Próza - Povídky & Drabbles

Understanding The Human Heart
~by Estriel~

For Cel

"Upon the brink of the wild stream
He stood, and dreamt a mighty dream.”

~ Alexandr S. Pushkin ~

I understand that you want to hear a story about angels. Humans always seem to like stories about things they cannot have, cannot reach... I don’t blame you, though; angels are a rather fetching subject to talk about, indeed.

Now, suppose you want to hear about the bad angels. You know that there are two kinds of angels, right? The good and the bad ones. But the good ones are no story material, trust me – they hardly ever do anything worth telling about. The bad angels, however... But let’s start at the beginning.

When angels were being made, The Creator shaped and formed them out of light and air with utmost care, skillfully carving every limb and every strand of hair, the most perfect of all his creation. And into every single angel, he breathed a tinge of his spirit. The good angels were made first, but the work was straining, so The Creator had to rest after he made the first throng, because not even he can work tirelessly. He reclined and fell into a slumber.

In that moment, The Mischief crept out of the depth of the Heavens, sensing its opportunity. It took the bowl of fire that burned underneath the pot that contained the blend of light and air, the basic tissue The Creator used to make his angels. The Mischief reached into the flames and tossed some of them into the pot like a spice, making the light and air give a quiet hiss and sputter. After that, it returned into its hiding place, cackling to itself at the stunt.

The next batch of angels was made after the break, sculpted with renewed energy and enthusiasm, smoothed and carved into perfection by The Creator’s loving hands, brought to life with a breath of his own spirit. But this second throng of angels had fire burning in their veins, hot and bright, an everlasting imprint of The Mischief’s trick threaded into every particle of their being.

All this happened a very long time ago, before the beginning of Time, actually. Angels have been around ever since, all throughout times, forever keeping The Creator company in heaven, pleasing him with their songs and dances.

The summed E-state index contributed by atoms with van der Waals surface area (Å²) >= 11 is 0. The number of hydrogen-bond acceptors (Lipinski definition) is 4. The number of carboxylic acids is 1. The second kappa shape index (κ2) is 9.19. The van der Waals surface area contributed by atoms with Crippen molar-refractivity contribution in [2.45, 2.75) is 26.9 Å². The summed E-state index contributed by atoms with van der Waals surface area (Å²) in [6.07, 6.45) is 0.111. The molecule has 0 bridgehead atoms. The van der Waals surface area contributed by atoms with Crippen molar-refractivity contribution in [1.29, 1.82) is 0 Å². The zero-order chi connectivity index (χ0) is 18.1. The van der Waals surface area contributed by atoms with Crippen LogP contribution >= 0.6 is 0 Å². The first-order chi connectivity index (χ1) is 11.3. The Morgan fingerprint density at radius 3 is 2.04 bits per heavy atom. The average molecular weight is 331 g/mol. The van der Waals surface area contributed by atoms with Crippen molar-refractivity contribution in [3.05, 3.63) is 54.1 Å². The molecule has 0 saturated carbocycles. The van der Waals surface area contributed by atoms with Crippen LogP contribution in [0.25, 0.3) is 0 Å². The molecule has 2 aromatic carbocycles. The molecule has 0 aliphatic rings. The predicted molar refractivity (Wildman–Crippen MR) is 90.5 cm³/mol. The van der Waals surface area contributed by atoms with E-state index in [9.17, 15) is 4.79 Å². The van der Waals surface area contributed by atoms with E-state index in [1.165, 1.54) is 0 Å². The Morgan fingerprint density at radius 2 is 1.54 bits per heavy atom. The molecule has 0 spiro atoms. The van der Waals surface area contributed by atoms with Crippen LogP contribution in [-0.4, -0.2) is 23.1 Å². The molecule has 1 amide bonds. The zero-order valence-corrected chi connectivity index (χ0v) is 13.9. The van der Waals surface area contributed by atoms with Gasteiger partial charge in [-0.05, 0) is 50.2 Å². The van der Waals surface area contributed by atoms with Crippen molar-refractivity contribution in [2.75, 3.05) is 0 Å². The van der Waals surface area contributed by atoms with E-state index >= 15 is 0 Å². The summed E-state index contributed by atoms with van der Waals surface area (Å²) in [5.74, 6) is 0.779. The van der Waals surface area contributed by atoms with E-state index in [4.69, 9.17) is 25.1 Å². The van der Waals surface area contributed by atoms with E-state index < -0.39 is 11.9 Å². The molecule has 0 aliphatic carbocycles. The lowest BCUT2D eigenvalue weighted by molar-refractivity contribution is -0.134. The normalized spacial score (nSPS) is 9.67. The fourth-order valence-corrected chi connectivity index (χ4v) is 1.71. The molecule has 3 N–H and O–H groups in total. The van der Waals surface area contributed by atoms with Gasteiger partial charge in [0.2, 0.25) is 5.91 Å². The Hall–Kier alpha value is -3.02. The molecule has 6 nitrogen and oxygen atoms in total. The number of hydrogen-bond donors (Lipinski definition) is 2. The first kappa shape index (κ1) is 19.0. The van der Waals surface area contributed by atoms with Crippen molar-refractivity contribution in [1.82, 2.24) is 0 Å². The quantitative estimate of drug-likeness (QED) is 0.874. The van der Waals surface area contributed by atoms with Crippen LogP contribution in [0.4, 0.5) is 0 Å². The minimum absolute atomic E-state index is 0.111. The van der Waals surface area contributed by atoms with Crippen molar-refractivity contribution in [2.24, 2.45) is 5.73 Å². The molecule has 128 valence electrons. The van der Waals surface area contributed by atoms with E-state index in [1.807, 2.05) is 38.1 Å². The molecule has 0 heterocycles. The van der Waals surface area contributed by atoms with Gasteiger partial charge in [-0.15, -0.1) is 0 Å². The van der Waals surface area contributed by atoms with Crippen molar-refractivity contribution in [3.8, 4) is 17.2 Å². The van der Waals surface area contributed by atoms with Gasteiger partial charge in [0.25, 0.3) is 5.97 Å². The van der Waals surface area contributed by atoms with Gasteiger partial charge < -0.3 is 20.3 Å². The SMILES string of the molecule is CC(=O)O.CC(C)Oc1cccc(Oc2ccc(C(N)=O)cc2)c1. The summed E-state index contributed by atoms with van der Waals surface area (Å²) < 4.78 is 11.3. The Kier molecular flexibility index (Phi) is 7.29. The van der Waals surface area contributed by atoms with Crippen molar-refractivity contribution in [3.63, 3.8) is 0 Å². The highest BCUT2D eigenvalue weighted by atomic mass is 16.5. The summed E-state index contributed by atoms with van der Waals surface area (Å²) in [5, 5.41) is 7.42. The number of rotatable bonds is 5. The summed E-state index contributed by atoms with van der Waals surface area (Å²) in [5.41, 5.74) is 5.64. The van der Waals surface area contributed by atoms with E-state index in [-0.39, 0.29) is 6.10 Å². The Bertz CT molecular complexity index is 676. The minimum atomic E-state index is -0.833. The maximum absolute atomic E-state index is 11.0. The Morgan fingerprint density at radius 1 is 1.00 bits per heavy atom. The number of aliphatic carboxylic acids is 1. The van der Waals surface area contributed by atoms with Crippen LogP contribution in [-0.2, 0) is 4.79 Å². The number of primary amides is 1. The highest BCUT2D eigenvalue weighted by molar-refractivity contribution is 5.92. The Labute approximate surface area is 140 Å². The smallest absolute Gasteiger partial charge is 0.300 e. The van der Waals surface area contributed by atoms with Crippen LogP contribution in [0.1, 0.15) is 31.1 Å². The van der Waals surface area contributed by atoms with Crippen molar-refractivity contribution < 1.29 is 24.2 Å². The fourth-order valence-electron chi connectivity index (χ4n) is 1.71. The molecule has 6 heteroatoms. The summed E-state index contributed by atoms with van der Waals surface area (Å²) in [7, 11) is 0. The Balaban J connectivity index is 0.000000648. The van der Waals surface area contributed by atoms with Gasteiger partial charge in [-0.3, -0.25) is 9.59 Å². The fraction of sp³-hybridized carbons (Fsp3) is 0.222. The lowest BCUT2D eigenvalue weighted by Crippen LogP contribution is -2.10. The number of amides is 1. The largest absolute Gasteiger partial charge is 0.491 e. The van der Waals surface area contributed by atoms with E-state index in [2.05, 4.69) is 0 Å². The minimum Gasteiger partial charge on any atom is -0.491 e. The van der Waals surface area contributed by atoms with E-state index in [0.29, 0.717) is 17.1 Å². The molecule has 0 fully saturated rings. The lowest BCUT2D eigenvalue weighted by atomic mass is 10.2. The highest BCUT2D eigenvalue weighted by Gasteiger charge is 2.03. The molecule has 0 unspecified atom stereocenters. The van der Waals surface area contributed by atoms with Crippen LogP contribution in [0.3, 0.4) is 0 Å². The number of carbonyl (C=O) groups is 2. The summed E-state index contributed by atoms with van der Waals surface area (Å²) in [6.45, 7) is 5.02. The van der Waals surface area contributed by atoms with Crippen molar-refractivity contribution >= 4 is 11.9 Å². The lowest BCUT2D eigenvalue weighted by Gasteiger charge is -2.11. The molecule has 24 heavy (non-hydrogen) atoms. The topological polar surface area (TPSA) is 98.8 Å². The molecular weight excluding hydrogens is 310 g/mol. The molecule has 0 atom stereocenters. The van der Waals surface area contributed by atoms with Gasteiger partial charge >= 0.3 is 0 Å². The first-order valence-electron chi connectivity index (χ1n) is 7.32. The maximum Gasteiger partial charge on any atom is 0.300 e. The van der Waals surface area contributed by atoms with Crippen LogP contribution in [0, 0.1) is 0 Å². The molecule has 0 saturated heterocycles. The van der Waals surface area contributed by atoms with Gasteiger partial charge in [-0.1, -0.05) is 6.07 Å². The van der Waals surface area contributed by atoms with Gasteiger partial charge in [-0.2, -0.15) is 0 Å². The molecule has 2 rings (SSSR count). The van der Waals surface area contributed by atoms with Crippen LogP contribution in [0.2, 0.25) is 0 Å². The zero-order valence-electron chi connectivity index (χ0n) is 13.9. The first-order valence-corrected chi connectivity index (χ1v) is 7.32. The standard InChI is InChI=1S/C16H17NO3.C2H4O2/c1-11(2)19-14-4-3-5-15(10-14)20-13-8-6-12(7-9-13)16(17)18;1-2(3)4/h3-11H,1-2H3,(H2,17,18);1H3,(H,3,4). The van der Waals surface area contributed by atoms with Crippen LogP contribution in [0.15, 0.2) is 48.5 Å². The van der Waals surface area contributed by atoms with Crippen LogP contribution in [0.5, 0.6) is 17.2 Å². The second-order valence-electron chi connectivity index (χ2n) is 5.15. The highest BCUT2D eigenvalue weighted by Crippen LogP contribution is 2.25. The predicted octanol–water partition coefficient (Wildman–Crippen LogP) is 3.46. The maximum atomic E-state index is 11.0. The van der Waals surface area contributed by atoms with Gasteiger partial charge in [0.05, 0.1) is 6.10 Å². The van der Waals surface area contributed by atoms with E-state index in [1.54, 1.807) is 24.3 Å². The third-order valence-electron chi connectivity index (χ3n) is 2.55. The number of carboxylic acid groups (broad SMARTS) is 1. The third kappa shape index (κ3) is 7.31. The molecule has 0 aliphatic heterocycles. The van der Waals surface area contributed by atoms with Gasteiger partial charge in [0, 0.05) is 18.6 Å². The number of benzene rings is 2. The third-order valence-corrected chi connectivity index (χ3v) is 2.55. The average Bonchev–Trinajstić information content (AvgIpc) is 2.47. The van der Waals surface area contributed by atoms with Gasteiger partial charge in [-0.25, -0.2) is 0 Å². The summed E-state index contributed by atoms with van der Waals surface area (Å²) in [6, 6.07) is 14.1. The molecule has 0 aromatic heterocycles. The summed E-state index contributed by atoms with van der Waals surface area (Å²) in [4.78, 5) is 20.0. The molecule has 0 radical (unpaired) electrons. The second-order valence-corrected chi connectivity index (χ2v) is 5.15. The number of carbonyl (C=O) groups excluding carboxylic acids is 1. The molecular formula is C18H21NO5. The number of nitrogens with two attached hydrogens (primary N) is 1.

The memory of angels is not like the memory of humans, which is like a sieve, memories trickling out as time goes by. Angels remember everything that has happened to them since the moment of their creation. They’ve seen the world as it evolved and changed throughout history while they were stuck in the Heaven. In fact, they are still stuck in there – the good ones, anyway; they never dared to break The Creator’s command that forbade them to descend from the Heavens, never wanted to, never even thought about breaking it.

The bad angels grew restless as millennium after millennium passed, the fire stirring in them, burning and prodding and tugging at their hearts and their minds until all they could think about was what lay out there, all the way down in the world they could only observe from the heights. It must be full of wonders, they thought, what with The Creator being so proud of that particular piece of his creation. Question after question filled the angels’ minds, robbing them of their peace.

Finally, one night while The Creator was soundly asleep, the bravest and most daring of the bad angels crept out and began their descent to the Earth that lay deep, deep below.

You mustn’t think that The Creator did not realize what was happening. He could sense the curiosity and restlessness grow in the hearts of his angels and, that night, he purposely did not hinder them from leaving. He knew they would come back, eventually, because not even all the wonders of the world could hold their attention forever. Not even humans would keep the angels entertained for long – don’t forget that we’re not talking in terms of time as perceived by humans; a couple of centuries on Earth are but a blink of an eye for heavenly creatures who live eternally. Intriguing as they may seem at first, angels would get bored of watching humans go about their lives after a while, just like you would grow tired of watching the leaves of a tree flutter in the wind. Angels would never be able to relate, to understand completely, to feel the way humans feel. And so, The Creator assumed, after a time, humans would become but a bunch of moving objects in the angels’ eyes. We will soon learn that even The Creator can be mistaken, but let’s get back to the angels.

With nothing and no-one to stop them, a group of several bold angels left the Heavens and flew towards the Earth, their whole bodies buzzing with excitement – it really was quite a rush, as you may imagine, to be doing something new, finally, after all this time they spent in Heavens. They explored the Earth, all its beauty and its curious inhabitants, but after a time, the angels returned to the Heavens, just like The Creator has expected.

The Creator took them back without punishment and the angels sang many songs for him, inspired by the countless wonders they had seen in the world below. Ever since, The Creator openly allowed the angels who wished to venture outside the Heavens to go, because it pleased the angels’ hearts and the songs and stories they brought with them upon their return pleased The Creator. That’s how it has been for several thousand years now.

If you’ve ever seen a falling star – as the people on Earth call the phenomenon – you’ve probably seen one of the angels on their way down. The angels’ hair is so light that it flutters around their heads even in the lightest breeze – when they fly at night, the hair creates a streak of light across the dark sky, and they reminisce a quickly descending dot of brightness to the human eye.

Now you know all about how it happened that angels came down to the Earth – or not all, but let’s not linger on the details, because there is a more interesting story to tell.